Africa: What Obama didn’t say was more revealing than what he did

Africans are used to having heads of state from the global north coming and telling them what they should be doing to lift their countries out of poverty. President Barak Obama’s visit to Kenya and Ethiopia in East Africa at the end of July in many respects upheld that time-honoured tradition. But with an important difference.

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Obama’s Kenyan paternal family background made his presence in the country as much a homecoming as a state visit. He was welcomed with open arms by an adoring public and upbeat local media. The same went for his visit to Ethiopia. For many people Obama is an African who just happens to be President of the United States.

This made it all the easier for him to speak frankly about things that worry many people throughout Africa.

In his speeches in Nairobi and Addis Ababa he took up problems that are all too familiar on this continent but which don’t always get the high profile attention they deserve: the violent oppression of women and girls, corruption, bad governance in the form of leaders clinging to power, and support for gay rights.

The first three were widely reported by local media. But it mainly ignored the rigidly taboo issue of gay rights, which Obama raised while in Kenya. Most African countries outlaw LGBTI identities. Kenya’s penal code, for instance, rules against homosexuality, which can carry a prison sentence of up to 14 years.

On the need to rid society of misogyny, Obama scolded Kenyan leaders and a selection of society’s elite gathered at the US Embassy in Nairobi: “Any nation that fails to educate its girls or employ its women and allow them to maximize their potential is doomed to fall behind the global economy. Imagine if you have a team and you don’t let half of the team play, that’s stupid… That makes no sense.”

He was equally forthright on the blight of corruption: “Nothing will unlock Africa’s economic potential more than ending the cancer of corruption,” he told African Union leaders assembled in the AU’s splendid assembly hall – a gift from China – in Addis Ababa.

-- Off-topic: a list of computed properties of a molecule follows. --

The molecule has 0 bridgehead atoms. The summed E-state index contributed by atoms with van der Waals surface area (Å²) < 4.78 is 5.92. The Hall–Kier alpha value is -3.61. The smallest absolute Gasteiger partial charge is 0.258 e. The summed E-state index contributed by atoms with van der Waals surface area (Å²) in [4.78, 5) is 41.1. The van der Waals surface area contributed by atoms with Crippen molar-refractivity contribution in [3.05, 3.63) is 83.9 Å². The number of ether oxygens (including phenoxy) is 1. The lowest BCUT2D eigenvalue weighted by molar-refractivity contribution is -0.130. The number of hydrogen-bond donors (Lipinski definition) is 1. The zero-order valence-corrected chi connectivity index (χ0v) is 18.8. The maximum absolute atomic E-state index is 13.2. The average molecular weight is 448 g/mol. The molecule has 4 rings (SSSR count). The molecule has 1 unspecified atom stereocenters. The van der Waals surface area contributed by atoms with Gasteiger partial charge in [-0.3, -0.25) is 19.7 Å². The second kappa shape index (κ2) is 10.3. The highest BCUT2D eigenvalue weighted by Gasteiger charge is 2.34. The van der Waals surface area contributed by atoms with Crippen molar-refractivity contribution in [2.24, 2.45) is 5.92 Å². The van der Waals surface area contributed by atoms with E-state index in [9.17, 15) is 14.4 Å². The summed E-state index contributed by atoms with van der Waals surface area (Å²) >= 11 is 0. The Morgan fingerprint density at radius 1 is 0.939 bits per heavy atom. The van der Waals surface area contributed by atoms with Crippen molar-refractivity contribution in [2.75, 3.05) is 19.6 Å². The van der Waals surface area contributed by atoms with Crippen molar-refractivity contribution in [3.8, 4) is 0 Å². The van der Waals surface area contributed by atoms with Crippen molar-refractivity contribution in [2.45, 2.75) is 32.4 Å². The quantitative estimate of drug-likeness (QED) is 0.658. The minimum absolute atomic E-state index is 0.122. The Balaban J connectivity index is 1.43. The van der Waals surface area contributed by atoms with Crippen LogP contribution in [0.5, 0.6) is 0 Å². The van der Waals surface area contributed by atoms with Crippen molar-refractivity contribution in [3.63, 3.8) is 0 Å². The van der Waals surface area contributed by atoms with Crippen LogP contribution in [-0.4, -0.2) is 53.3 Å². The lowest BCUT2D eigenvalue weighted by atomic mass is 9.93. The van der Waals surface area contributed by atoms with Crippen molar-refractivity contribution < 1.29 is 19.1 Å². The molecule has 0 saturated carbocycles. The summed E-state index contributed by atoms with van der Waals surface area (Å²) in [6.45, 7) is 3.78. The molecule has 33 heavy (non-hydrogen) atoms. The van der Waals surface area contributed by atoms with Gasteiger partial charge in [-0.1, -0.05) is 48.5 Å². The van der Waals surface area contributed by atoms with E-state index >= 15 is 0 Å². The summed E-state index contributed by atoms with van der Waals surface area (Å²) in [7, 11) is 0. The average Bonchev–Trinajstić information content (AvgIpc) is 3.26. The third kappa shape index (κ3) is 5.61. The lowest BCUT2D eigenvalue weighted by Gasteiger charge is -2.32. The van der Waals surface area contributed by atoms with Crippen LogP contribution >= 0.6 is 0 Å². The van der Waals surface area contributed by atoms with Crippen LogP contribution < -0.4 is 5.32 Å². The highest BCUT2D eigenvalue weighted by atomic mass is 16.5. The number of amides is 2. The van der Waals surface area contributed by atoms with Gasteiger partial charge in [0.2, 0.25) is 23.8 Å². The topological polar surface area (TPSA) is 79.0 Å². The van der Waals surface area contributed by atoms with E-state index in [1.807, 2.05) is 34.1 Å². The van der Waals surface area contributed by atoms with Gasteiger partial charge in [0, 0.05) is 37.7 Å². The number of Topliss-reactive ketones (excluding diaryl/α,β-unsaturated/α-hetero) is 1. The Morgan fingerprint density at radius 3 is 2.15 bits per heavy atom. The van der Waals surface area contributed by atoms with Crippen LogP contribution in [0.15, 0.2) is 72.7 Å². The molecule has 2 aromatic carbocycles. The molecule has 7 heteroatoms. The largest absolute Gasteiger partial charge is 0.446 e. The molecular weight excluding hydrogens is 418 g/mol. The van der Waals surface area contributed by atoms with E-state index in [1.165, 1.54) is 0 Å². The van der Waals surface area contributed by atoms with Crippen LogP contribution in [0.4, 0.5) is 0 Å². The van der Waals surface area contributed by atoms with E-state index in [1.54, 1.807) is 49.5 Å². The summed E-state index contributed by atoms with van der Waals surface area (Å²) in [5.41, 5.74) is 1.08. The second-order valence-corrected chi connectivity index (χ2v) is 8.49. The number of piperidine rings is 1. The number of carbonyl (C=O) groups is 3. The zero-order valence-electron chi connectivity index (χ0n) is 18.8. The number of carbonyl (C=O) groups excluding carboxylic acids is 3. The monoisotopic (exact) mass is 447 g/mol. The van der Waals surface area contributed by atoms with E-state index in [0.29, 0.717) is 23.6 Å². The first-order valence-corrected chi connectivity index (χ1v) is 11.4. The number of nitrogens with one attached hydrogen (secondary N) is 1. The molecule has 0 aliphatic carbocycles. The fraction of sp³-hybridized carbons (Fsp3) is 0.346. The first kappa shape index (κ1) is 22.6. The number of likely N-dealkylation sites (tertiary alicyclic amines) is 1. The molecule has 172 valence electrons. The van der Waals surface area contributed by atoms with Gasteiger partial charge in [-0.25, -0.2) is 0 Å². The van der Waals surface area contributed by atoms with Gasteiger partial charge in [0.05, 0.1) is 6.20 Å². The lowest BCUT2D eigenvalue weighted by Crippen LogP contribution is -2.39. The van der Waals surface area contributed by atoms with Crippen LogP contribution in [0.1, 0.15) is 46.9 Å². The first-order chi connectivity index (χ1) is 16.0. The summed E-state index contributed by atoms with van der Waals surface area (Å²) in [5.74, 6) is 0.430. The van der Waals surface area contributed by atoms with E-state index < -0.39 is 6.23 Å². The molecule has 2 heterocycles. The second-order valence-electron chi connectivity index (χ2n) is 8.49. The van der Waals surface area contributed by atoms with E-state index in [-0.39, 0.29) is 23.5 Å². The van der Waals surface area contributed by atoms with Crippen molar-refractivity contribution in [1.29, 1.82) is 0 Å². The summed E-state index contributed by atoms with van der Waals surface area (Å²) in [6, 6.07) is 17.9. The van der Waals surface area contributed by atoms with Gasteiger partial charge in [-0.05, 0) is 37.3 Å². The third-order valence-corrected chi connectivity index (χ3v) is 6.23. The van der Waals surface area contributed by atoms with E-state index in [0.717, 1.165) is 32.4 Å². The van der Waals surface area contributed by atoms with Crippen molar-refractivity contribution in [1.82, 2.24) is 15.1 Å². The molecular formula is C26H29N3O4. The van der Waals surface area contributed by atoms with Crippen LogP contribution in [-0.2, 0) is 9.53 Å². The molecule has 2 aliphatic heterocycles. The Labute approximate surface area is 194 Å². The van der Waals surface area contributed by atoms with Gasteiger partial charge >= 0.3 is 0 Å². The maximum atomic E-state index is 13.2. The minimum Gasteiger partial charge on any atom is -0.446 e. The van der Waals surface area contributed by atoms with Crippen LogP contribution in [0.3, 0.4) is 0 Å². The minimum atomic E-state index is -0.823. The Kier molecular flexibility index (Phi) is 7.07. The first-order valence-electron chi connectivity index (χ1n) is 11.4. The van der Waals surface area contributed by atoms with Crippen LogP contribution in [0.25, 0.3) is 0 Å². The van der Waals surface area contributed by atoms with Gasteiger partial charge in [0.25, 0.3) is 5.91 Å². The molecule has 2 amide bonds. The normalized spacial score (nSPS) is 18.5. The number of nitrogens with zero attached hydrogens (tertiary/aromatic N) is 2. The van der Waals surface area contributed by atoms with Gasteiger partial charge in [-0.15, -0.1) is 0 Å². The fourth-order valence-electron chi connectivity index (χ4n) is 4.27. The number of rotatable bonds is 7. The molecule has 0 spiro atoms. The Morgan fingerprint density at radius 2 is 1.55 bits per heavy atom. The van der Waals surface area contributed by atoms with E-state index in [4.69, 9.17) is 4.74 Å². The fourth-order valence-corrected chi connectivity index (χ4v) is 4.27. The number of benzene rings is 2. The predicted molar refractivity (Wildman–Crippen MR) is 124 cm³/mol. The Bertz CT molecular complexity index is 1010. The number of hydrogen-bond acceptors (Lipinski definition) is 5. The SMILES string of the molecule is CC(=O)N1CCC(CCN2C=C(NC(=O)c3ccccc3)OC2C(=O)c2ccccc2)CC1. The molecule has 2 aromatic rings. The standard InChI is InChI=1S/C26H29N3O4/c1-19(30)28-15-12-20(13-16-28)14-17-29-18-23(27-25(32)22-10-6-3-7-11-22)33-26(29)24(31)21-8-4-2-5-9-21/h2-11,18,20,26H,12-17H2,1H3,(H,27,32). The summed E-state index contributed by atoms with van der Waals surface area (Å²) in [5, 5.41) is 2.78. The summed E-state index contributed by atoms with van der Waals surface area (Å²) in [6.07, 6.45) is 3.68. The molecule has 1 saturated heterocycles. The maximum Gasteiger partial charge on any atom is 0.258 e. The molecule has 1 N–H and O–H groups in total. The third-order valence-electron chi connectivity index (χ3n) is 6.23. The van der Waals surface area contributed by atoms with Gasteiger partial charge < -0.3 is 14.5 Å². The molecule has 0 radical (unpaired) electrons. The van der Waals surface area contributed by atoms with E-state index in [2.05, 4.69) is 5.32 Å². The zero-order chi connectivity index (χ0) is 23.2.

These were the topics that grabbed the most mainstream attention, including of news media worldwide. For the most part they were welcomed as a breath of fresh air compared to the speeches people have to put up with most of the time from political leaders in Africa.

But perhaps that’s all it was – air. Because while Obama’s visit did result in some tangible investment benefits, what his audience got for the most part was a great dollop of worthy sentiment honed in the imperative. Granted, Obama did it better than almost any other head of state usually does, and he laid on the easy charm and eloquence that we have come to associate with him to make it memorable.

And yet, despite his African roots, Obama was seemingly unable to escape the mindset of a leader of a global imperial power coming to put Africa’s house in order, as if the main topics he dwelt on – gay rights included – are not already the subject of much pained effort and struggle for progress in government and society. If he had acknowledged that they are, it might have offered some perspective and nuance.

For Africans, a rule of thumb in such situations is to imagine what the effect would be if they could turn the tables. What if Kenya’s President Uhuru Kenyatta addressed a joint session of the US Congress and said, “C’mon guys, if you really want to get the US economy moving you’ve got to stop oppressing black Americans and stop shooting them on the streets the way you do. Because if you have a team and you don’t let all the team play, that’s stupid…” and so on? Imagine the headlines.

No matter how right the US President was in the points he made, or even how well most of them were received among local media pundits, it would have made far more sense to cap the rhetoric and offer some practical support. Social spending support for advancing the education and skills of Kenyan women and girls would be welcome. So would boosting the African Union’s democracy building capabilities committing states to improved democratic governance. But sentiment is cheaper and makes a more immediate splash.

With much of Obama’s input on Africa’s problems, we were left with a “Yes, but…” feeling. He was right to point out the corrosive impact of corruption, but on shakier ground when he stated that tackling it is the main key to realizing Africa’s economic potential.

Most African governments are fully aware that lack of education and skills, infrastructure and other areas of human development are the main blocks to economic prosperity.

Corruption doesn’t automatically repel investment. Most transnational corporations that are happy to invest in African countries are rewarded with tailor-made privileges or operate in the ubiquitous special economic zones that shield them from being hassled by corrupt officials.

Corruption is not an abstract evil. It is a crude and malign form of wealth redistribution in vastly unequal societies. It can wither away with the help of law enforcement and clampdowns once a more equitable dispensation is achieved. But it is notoriously hard to shift. It is more of a symptom than a cause of underdevelopment.